Queer Eye For The Straight Bhai: A Guide To Being An Ally

Queer Eye For The Straight Bhai: A Guide To Being An Ally

Think of the most important decision of your life: Working up the courage to propose to your significant other. Taking that ugly report card back home. Deciding to grow a mohawk. Jumping off a cliff for that bungee jumping experience. Multiply that moment by a thousand, and imagine it playing out as you are strapped to the dentist’s chair for a root canal.

That’s what coming out feels like.

Every person has their own coming out story, and it’s different every time you tell someone new. It’s a lot like sex — sometimes it’s exciting, sometimes it feels just right, sometimes it’s a spur-of-the-moment decision, and sometimes (though very rarely) you just lie there, wondering why you decided to do it in the first place.

Kartik (name changed), a copywriter from the suburbs of Mumbai has had it easy. He told his parents at the dinner table, over biscuits and lemon tea. He’s had this conversation many times before – over drunken texts, long distance phone calls, drinks at the bar, long winding emails and intimate dinners, and once even the men’s restroom of his favourite pub – but telling his parents is different. He played the scenario out in his head 18 times (with outcomes that ranged from being blasted off the family inheritance to a ‘we-love-you-so-much-let’s-find-you-a-European-boyfriend-right-away’ family trip).

There was no going back after scenario 18. It had to be done.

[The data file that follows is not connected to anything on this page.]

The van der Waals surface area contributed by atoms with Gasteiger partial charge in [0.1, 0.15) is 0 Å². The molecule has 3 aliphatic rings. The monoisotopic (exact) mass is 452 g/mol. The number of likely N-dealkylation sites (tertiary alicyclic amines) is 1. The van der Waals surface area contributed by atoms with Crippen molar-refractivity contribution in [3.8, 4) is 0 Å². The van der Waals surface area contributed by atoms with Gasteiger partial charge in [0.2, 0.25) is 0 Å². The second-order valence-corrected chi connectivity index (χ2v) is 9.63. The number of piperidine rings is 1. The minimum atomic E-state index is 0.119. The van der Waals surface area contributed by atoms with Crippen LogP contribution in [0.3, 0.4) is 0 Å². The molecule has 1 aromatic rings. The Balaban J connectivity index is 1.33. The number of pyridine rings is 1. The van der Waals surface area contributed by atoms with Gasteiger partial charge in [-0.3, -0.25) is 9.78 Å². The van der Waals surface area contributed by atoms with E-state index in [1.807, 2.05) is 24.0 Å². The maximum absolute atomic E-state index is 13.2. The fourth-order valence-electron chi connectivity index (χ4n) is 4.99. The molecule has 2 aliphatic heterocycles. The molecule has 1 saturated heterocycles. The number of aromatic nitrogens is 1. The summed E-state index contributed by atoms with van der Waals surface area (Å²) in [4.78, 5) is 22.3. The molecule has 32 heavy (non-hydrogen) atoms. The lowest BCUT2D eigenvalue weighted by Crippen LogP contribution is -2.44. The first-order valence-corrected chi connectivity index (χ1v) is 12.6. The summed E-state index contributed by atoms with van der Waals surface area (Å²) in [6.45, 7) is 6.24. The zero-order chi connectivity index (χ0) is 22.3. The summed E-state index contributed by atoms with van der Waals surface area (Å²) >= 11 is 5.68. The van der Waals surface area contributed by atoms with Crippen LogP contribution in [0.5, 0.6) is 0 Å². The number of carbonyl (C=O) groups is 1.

There were a few seconds of awkwardness, he tells me, before his mother looked up at him and asked, ‘But what do we do with all the jewellery that we saved up for your wedding? ‘

Hugs were exchanged moments after, and they continued sipping their tea in silence. The biscuits tasted better, Kartik tells me, but he still only had two. No questions are asked; no answers are given.

But Kartik’s Hallmark movie is his alone — most coming out stories never play out, and the ones that do usually don’t fare so well. For Carl, a store manager at a high-end luxury store, coming out stretched itself out over years. Every time he did so, his parents would exchange looks of disappointment, tell him to get back to work and pretend they hadn’t heard him. He would mull over it for days and then they would start up again the next time.

‘I just don’t want you to go to hell, no mother wants that for her child,’ his mother said to him finally, when he came out to them the fourth time. He was taken to church. He was taken to a therapist. He was even taken to a distant family friend’s house for a marriage proposal.

‘But it’s okay now,’ he says to me, at a friend’s house party, ‘they’ve reached a point of indifference. They know I am seeing someone, but they call him my flat mate from Delhi.’

Calls are made from time to time, random references are avoided and names are not dropped. No questions are asked; no answers are given – he might as well list himself in the army.

For every Kartik, you get a thousand Carls – lovers become roommates, boyfriends become best friends, and your soul mate becomes that friend from out-of-town who comes over for Sunday lunch because he craves home-cooked food. No questions are asked; no answers are given.

And that’s the problem.